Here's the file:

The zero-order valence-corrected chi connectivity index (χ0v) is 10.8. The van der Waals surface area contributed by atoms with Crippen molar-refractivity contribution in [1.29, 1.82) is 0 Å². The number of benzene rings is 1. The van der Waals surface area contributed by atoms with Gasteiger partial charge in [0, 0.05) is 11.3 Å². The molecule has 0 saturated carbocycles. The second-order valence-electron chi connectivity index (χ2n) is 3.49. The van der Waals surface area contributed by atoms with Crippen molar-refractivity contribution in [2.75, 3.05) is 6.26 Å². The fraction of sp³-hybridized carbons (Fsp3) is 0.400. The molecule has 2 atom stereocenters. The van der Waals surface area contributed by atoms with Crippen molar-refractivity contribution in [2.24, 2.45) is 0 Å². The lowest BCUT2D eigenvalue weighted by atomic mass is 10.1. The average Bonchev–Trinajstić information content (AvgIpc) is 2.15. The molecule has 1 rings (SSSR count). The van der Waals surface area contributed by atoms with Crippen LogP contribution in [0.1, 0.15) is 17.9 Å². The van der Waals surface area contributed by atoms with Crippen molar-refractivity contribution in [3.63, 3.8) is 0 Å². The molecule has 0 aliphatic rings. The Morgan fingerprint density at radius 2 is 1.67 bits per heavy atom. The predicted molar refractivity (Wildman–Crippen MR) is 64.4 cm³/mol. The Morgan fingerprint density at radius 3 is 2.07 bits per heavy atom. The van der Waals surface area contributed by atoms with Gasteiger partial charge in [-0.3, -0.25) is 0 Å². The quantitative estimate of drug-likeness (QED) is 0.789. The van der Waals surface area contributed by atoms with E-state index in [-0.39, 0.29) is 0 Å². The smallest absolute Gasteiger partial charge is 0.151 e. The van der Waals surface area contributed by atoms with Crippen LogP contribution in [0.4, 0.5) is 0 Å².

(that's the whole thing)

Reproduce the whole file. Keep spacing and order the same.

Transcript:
The zero-order valence-corrected chi connectivity index (χ0v) is 10.8. The van der Waals surface area contributed by atoms with Crippen molar-refractivity contribution in [1.29, 1.82) is 0 Å². The number of benzene rings is 1. The van der Waals surface area contributed by atoms with Gasteiger partial charge in [0, 0.05) is 11.3 Å². The molecule has 0 saturated carbocycles. The second-order valence-electron chi connectivity index (χ2n) is 3.49. The van der Waals surface area contributed by atoms with Crippen molar-refractivity contribution in [2.75, 3.05) is 6.26 Å². The fraction of sp³-hybridized carbons (Fsp3) is 0.400. The molecule has 2 atom stereocenters. The van der Waals surface area contributed by atoms with Crippen molar-refractivity contribution in [2.24, 2.45) is 0 Å². The lowest BCUT2D eigenvalue weighted by atomic mass is 10.1. The average Bonchev–Trinajstić information content (AvgIpc) is 2.15. The molecule has 1 rings (SSSR count). The van der Waals surface area contributed by atoms with Crippen LogP contribution in [0.1, 0.15) is 17.9 Å². The van der Waals surface area contributed by atoms with Crippen molar-refractivity contribution in [3.63, 3.8) is 0 Å². The molecule has 0 aliphatic rings. The Morgan fingerprint density at radius 2 is 1.67 bits per heavy atom. The predicted molar refractivity (Wildman–Crippen MR) is 64.4 cm³/mol. The Morgan fingerprint density at radius 3 is 2.07 bits per heavy atom. The van der Waals surface area contributed by atoms with Gasteiger partial charge in [-0.3, -0.25) is 0 Å². The quantitative estimate of drug-likeness (QED) is 0.789. The van der Waals surface area contributed by atoms with E-state index in [-0.39, 0.29) is 0 Å². The smallest absolute Gasteiger partial charge is 0.151 e. The van der Waals surface area contributed by atoms with Crippen LogP contribution in [0.4, 0.5) is 0 Å².